Perhaps the most intriguing piece of trivia is the controversy behind Sitio Mactang in Camotes. It has been said that the battle between Lapu Lapu and Magellan actually happened on the historical beaches of Mactang, where artifacts and swords have been dug up, but this still continues to be a debatable issue.

The Sto. Niño Parish Church of Tudela is the oldest church on the island, it was created in 1847 and was built from egg whites and pebbles. Upon arriving on the grounds of the church, the tourists were introduced to the healing ritual known as patunob sa Santo Niño, where one kneels in front of a big statue of the Sto. Niño, and a smaller statue is made to walk on the affected parts of the person.

In the evening, tourists dined together in a white-themed beach party and danced while lights flickered along the wide shores of Santiago White Beach. The beach is known for its fine white sand and clear blue water. Despite the merriment, the upbeat tunes and the disco lights prepared by the LGU, the true identity of the island continued to unveil itself, as one looked towards the skies decorated abundantly with stars that are most visible during the rotational brownouts in the island of Pacijan. As the music stopped playing and the lights went out, nothing else made noise, save for the visitors, who were eager to create happy moments on the island.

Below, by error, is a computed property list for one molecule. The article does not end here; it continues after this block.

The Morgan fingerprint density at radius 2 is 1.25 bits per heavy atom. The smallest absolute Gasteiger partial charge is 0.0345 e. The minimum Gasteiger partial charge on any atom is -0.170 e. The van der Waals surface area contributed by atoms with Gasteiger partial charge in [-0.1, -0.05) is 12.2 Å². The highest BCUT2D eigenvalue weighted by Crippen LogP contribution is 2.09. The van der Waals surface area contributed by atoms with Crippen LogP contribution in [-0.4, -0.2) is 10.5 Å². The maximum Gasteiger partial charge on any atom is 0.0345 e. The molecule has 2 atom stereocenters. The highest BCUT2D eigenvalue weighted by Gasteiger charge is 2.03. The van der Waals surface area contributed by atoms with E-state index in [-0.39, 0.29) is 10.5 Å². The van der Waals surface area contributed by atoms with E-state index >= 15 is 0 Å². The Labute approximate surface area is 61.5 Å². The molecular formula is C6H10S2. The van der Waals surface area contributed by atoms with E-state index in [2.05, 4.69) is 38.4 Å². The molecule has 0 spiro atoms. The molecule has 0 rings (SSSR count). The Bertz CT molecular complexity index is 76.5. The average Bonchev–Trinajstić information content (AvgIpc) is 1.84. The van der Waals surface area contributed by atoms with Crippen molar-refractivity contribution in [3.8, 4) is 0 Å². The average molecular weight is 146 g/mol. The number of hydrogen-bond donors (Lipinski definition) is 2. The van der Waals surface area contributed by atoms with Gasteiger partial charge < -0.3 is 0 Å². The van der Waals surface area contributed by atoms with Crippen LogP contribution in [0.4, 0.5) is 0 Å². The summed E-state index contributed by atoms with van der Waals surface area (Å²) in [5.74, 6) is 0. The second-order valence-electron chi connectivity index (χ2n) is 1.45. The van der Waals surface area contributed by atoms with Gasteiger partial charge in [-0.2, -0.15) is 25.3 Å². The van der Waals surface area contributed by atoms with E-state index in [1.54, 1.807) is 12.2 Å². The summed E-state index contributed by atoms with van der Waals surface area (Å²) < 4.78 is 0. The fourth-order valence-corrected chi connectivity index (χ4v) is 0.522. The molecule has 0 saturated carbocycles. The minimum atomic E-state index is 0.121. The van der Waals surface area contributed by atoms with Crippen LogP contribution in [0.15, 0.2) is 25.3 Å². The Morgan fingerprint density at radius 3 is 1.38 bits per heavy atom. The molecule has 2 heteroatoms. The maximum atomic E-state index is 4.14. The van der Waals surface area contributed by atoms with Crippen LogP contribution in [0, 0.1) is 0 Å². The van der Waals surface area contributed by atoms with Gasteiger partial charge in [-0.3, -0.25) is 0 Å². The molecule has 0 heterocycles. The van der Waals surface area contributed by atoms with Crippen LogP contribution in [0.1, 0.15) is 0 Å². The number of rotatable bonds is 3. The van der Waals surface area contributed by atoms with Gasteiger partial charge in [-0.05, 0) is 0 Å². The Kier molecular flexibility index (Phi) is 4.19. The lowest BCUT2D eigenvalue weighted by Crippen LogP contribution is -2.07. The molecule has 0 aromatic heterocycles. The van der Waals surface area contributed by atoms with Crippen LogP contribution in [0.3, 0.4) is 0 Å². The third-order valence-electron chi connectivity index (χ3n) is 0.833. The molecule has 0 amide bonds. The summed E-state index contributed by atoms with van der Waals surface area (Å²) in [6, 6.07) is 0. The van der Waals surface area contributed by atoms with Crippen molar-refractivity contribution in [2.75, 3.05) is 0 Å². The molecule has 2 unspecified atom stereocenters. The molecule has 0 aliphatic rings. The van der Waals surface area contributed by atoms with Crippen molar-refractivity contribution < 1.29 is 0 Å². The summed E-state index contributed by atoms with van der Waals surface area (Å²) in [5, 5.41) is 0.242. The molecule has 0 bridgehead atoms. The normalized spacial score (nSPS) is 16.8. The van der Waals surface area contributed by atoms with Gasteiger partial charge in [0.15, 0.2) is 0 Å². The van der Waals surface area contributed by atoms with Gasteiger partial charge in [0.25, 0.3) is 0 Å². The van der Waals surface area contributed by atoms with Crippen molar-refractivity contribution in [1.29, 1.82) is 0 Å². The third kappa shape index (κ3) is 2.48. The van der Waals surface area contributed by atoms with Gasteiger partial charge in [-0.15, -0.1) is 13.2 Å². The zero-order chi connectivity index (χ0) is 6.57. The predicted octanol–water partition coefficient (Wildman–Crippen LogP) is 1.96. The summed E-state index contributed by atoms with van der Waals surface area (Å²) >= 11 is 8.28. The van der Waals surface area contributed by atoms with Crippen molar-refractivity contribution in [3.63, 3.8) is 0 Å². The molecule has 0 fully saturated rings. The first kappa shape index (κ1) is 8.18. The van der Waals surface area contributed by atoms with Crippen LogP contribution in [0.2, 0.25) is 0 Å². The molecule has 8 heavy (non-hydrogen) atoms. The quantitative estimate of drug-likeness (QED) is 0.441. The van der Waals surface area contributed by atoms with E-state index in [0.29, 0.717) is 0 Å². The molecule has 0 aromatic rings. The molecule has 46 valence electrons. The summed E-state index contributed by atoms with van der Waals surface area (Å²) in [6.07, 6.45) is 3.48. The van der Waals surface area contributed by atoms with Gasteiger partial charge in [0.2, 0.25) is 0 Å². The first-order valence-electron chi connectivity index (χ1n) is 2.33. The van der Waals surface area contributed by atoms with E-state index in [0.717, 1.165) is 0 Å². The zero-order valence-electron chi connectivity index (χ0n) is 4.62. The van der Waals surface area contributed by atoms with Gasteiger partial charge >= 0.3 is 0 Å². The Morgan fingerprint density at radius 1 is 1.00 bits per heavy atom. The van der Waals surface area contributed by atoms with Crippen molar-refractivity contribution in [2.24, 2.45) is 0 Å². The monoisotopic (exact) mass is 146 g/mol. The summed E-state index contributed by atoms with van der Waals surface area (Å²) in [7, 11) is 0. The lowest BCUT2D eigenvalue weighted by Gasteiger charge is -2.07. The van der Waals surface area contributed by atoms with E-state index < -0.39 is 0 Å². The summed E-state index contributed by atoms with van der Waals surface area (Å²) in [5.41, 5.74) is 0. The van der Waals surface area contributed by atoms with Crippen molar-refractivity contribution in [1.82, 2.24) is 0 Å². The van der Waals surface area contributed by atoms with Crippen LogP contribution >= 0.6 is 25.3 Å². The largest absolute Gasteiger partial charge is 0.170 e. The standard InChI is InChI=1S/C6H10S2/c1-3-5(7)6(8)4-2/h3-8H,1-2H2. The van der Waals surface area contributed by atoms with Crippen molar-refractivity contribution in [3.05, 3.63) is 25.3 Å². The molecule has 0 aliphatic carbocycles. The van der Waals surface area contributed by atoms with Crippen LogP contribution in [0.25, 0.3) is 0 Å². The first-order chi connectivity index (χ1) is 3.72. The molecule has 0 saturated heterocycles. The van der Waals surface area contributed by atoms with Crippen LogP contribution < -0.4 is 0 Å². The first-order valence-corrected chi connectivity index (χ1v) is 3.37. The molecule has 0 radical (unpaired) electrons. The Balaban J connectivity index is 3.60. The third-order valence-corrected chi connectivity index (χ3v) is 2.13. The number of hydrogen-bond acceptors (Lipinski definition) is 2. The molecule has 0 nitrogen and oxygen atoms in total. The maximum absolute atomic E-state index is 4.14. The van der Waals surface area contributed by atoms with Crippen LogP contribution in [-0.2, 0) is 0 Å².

The second day was the last tour, and the tourists were brought to the most famous attraction on the island. Lake Danao was the visit’s highlight, and true enough, tourists were amazed at how wide the basin of water really was. The lake is known as the largest lake in all of Visayas, the 30-minute tour was not enough time to go around the lake.

Also called Lover’s Lake, Lake Danao has become famous for its origin story. Husband and wife Isyong and Isyang were cursed by the heavens because of their constant bickering. They were further separated from each other when a lake formed around them, and they turned into the two islets in the middle of the lake known as the crocodile island and the snake island.